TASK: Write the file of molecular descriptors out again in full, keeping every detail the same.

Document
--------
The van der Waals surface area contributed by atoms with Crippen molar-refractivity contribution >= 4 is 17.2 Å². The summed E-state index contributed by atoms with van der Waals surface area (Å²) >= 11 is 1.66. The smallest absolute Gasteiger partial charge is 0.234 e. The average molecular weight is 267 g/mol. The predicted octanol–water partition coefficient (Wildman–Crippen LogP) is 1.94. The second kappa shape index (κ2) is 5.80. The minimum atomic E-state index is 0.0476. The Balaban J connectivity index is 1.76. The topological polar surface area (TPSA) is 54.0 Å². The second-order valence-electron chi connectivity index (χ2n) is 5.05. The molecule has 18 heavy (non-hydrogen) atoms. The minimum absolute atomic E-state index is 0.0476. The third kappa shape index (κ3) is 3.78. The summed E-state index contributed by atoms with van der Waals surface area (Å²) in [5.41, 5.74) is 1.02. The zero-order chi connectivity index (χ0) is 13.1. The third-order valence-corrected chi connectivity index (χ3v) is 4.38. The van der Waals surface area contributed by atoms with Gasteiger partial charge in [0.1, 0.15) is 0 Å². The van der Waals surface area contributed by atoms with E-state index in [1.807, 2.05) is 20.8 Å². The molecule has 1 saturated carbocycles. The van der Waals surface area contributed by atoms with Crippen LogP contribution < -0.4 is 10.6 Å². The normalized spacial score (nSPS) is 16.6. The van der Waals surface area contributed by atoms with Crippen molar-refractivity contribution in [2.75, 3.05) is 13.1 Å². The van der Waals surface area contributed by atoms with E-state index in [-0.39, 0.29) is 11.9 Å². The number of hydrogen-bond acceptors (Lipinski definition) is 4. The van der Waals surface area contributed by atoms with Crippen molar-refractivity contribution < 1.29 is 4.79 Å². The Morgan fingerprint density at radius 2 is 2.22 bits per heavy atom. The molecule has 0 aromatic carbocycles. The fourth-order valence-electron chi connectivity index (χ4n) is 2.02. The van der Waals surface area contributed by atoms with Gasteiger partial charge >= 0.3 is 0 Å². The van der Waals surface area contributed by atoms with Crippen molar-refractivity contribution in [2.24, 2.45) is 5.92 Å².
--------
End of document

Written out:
The van der Waals surface area contributed by atoms with Crippen molar-refractivity contribution >= 4 is 17.2 Å². The summed E-state index contributed by atoms with van der Waals surface area (Å²) >= 11 is 1.66. The smallest absolute Gasteiger partial charge is 0.234 e. The average molecular weight is 267 g/mol. The predicted octanol–water partition coefficient (Wildman–Crippen LogP) is 1.94. The second kappa shape index (κ2) is 5.80. The minimum atomic E-state index is 0.0476. The Balaban J connectivity index is 1.76. The topological polar surface area (TPSA) is 54.0 Å². The second-order valence-electron chi connectivity index (χ2n) is 5.05. The molecule has 18 heavy (non-hydrogen) atoms. The minimum absolute atomic E-state index is 0.0476. The third kappa shape index (κ3) is 3.78. The summed E-state index contributed by atoms with van der Waals surface area (Å²) in [5.41, 5.74) is 1.02. The zero-order chi connectivity index (χ0) is 13.1. The third-order valence-corrected chi connectivity index (χ3v) is 4.38. The van der Waals surface area contributed by atoms with Gasteiger partial charge in [0.1, 0.15) is 0 Å². The van der Waals surface area contributed by atoms with E-state index in [1.807, 2.05) is 20.8 Å². The molecule has 1 saturated carbocycles. The van der Waals surface area contributed by atoms with Crippen LogP contribution < -0.4 is 10.6 Å². The normalized spacial score (nSPS) is 16.6. The van der Waals surface area contributed by atoms with Crippen molar-refractivity contribution in [2.75, 3.05) is 13.1 Å². The van der Waals surface area contributed by atoms with E-state index in [-0.39, 0.29) is 11.9 Å². The number of hydrogen-bond acceptors (Lipinski definition) is 4. The van der Waals surface area contributed by atoms with Crippen molar-refractivity contribution < 1.29 is 4.79 Å². The Morgan fingerprint density at radius 2 is 2.22 bits per heavy atom. The molecule has 0 aromatic carbocycles. The fourth-order valence-electron chi connectivity index (χ4n) is 2.02. The van der Waals surface area contributed by atoms with Gasteiger partial charge >= 0.3 is 0 Å². The van der Waals surface area contributed by atoms with Crippen molar-refractivity contribution in [2.24, 2.45) is 5.92 Å².